Picks and Pans Review: Kids Don't Tell
updated 03/04/1985 AT 01:00 AM EST
•originally published 03/04/1985 AT 01:00 AM EST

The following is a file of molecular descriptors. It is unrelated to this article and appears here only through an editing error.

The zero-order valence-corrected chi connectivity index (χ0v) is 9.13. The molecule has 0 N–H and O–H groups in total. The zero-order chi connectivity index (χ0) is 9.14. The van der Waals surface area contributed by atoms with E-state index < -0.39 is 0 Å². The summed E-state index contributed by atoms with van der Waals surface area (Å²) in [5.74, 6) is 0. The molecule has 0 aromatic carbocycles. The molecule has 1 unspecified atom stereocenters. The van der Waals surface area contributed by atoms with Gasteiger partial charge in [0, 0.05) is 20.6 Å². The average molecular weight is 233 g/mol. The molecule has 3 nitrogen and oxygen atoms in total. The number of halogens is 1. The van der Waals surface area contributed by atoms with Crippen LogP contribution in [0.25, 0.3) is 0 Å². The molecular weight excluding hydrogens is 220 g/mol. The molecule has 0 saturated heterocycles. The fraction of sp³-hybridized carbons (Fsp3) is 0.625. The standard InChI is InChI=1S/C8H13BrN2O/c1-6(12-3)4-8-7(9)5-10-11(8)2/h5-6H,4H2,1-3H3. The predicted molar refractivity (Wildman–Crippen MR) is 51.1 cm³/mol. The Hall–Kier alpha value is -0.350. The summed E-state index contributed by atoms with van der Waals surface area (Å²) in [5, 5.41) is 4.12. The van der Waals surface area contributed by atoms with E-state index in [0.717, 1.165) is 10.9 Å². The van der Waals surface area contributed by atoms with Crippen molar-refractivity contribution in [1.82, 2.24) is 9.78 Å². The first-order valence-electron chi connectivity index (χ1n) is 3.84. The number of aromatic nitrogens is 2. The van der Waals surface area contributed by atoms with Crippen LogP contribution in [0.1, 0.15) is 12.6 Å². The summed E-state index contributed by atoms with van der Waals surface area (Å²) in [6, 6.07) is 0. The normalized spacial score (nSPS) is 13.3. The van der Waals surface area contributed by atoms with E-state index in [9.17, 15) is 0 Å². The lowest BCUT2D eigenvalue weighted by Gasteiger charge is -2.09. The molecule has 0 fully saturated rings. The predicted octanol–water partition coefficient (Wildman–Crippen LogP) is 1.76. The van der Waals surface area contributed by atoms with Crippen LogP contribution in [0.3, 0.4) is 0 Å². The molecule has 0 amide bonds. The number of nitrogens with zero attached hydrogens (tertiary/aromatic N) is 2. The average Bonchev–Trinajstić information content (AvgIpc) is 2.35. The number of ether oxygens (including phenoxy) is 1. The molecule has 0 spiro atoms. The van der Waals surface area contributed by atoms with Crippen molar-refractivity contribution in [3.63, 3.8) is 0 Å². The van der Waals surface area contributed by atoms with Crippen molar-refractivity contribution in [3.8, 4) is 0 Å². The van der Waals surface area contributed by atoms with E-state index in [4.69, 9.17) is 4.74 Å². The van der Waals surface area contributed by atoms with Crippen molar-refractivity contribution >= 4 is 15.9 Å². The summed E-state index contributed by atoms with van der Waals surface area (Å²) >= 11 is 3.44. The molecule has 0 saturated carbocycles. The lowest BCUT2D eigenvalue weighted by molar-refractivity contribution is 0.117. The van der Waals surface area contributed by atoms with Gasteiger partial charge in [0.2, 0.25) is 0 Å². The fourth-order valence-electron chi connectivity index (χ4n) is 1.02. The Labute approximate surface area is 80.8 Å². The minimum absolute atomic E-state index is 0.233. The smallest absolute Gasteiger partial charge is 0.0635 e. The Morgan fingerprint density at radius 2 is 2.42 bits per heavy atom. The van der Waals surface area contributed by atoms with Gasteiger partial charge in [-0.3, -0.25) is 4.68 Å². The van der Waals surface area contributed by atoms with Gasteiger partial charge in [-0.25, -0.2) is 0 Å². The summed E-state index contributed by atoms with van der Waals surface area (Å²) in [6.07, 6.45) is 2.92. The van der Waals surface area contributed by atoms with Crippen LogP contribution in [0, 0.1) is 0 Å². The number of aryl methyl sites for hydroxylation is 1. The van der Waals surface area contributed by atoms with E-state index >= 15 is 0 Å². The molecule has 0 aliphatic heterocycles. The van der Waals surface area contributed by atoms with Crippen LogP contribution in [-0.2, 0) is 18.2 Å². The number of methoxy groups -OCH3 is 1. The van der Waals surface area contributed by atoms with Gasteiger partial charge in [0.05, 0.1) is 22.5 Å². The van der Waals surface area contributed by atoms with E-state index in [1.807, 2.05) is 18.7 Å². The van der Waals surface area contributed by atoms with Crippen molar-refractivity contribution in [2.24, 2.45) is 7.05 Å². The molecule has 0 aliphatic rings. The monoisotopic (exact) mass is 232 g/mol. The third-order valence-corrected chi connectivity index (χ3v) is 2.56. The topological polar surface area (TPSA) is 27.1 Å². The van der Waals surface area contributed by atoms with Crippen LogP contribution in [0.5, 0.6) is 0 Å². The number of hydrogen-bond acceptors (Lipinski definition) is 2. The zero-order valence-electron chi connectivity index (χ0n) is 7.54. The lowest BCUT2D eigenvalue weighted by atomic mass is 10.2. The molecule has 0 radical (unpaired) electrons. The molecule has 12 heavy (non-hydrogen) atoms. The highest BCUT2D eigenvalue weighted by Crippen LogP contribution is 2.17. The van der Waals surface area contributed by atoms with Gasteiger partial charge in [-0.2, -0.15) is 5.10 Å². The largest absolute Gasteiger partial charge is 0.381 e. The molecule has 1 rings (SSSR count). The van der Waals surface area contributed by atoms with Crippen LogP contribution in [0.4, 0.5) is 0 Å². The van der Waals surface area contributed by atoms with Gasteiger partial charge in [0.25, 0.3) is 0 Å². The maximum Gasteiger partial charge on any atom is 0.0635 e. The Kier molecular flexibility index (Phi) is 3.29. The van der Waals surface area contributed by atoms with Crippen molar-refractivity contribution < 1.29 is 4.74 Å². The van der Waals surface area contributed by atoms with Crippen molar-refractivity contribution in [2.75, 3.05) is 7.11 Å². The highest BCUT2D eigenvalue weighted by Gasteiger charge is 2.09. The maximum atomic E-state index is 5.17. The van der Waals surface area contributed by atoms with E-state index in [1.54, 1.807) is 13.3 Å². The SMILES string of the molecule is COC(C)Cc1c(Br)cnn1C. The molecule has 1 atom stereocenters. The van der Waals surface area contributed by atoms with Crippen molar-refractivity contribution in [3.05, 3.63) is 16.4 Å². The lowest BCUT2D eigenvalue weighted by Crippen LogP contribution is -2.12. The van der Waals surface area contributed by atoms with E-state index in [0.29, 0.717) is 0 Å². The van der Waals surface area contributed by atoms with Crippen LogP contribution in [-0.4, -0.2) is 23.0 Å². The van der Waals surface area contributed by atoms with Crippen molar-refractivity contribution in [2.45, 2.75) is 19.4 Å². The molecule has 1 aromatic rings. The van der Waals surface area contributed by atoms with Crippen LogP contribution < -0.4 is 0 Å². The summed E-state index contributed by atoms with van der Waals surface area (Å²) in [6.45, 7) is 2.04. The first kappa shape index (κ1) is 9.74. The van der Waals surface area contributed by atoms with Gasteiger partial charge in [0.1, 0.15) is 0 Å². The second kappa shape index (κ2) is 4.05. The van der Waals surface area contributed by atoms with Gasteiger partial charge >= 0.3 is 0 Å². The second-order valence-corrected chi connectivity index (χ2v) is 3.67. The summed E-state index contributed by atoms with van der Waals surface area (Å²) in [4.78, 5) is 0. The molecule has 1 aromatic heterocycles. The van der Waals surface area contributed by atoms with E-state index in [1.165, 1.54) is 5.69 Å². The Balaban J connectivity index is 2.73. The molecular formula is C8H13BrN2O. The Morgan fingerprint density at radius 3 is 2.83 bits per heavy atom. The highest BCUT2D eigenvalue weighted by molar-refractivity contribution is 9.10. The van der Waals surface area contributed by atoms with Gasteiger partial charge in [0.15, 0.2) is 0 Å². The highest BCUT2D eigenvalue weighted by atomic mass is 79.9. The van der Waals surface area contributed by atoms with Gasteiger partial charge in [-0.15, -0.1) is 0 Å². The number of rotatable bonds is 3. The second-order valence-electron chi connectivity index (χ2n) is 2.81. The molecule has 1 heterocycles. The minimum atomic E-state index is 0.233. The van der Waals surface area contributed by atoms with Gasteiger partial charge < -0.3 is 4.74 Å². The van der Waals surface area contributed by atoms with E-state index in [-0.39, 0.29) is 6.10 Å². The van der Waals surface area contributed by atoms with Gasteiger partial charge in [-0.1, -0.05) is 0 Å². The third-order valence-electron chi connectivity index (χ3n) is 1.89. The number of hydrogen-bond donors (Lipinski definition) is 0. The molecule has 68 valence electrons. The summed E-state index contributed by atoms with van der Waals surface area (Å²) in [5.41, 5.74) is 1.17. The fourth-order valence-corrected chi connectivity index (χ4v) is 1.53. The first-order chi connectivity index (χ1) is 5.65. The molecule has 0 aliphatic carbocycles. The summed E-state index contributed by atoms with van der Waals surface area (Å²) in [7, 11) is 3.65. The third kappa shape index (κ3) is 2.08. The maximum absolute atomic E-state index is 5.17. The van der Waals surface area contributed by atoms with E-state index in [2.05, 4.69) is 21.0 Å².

Midway through Kids Don't Tell, Michael (Making Love) Ontkean—playing a filmmaker who's producing a documentary about child abuse—takes his camera to the streets of L.A. He focuses on a woman running a center for runaway kids as she says: "One of the networks is already doing a movie of the week on our director." That's just the problem. Lately there's hardly a trauma that hasn't been turned into a drama of the week. The medium is overloaded with messages. So to be heard above this depressing din, each new movie has to be better than the last. Kids Don't Tell isn't. Its message certainly is worthwhile: Like a recent Webster and Henry Winkler's Strong Kids, Safe Kids videotape, Kids Don't Tell teaches children how to run away from strangers, how to sense affection turning into molestation. But the drama surrounding that message is weak; the victims and the victimizers in Kids Don't Tell come across as convenient composites, not characters.